County OK’s plan for new library

By Steve Short

 

Gibson County commissioners gave the green light to the building of a new county library Sept. 14, but officials did not discuss giving county funds for a facility projected to cost $5-$6 million.

Library Director Lindsey Ingram spoke about the need for a new library during the regular meeting of the county commission in Trenton.

By voice vote, commissioners OK’d making architectural plans for a new building public, allowing supporters of the project to do more fundraising.

A nonprofit Gibson County Memorial Library (GCML) Foundation group has worked for about two years to raise funds for a larger library building. The Foundation and Friends of the GCML Library have collected about $200,000 for the new building.

“The goal is to raise all funds through grants, fundraisers and donations,” said Ingram. “No one involved in this project wants the financial burden to be passed to the city of Trenton or to the taxpayers of Gibson County.”

Commissioner Mike Longmire, the county budget chairman, said after the meeting that the new library could be a “phenomenal facility.”

“They’re not asking for any funds,” Longmire said about a group of library supporters who attended the Sept. 14 meeting. “We understand their need, and we’re open to explore all options about funding. This action today just lets them go out and do fundraising and make the plans open to the public.”

Ingram said the foundation group is eyeing a possible low-interest loan from the U.S. Department of Agriculture. “We want to see how the county is going to respond to this building,” she said.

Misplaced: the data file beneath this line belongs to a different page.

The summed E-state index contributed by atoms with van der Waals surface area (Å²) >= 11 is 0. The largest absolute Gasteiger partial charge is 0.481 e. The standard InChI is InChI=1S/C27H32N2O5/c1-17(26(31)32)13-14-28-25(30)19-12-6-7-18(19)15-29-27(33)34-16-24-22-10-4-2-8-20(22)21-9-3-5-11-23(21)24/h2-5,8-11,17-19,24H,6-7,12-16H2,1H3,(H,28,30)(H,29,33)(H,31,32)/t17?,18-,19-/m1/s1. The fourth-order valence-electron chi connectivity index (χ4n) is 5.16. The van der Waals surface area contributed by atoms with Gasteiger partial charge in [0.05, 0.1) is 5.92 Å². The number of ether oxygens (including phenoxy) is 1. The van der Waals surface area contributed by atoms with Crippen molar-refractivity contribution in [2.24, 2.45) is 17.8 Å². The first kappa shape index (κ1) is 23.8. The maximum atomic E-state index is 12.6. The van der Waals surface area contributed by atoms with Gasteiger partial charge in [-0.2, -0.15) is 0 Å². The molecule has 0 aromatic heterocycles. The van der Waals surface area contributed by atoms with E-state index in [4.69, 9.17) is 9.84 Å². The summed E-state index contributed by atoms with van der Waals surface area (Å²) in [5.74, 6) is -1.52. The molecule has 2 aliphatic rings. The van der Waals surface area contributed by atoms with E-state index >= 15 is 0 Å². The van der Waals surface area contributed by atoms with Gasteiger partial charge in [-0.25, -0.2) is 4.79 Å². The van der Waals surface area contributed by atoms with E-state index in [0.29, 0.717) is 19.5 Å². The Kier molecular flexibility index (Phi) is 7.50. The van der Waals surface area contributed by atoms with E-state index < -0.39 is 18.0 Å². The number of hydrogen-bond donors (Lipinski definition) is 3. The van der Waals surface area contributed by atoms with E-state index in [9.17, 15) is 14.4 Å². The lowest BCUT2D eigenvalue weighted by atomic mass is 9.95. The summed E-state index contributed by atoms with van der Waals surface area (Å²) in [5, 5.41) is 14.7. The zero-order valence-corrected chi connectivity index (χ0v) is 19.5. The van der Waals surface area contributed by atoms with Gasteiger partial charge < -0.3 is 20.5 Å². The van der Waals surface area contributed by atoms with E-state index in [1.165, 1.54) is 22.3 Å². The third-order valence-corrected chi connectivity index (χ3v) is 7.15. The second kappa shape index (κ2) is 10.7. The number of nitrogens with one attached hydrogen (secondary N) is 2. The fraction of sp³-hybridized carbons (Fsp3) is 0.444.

Asked about the number of library patrons, Ingram said the library in Trenton had about 34,000 patrons last year compared to 26,000 who used the Milan library.

The current library in Trenton was built in 1968 to cover growth for 20 years, said Ingram. It is no longer able to adequately meet the community’s needs, she indicated.

“Along with the age of the building are the age of all the materials inside the building,” Ingram explained, citing electrical wiring.

“Think of the technological advances in the past 50 years and how much electrical equipment has been added in that building,” she said. “The wiring has been patched countless times over the years, and we are still throwing breakers every few months. We’re out of room and the building no longer allows us to fulfill the needs of the residents of Gibson County.”

Ingram said the commission’s approval allows the Foundation to reveal the library plans to the public “in order to continue to gain support and begin fundraising on a larger scale.”

Ingram briefly described architectural plans for the new building, which include a large meeting room for up to 120 people, Children’s Library and meeting area, staff work area, covered drive-up book drop, drive-through service window, teen-young adult room, computer lab, genealogy room, and Emily B. Walker Gibson County Archives storage room.

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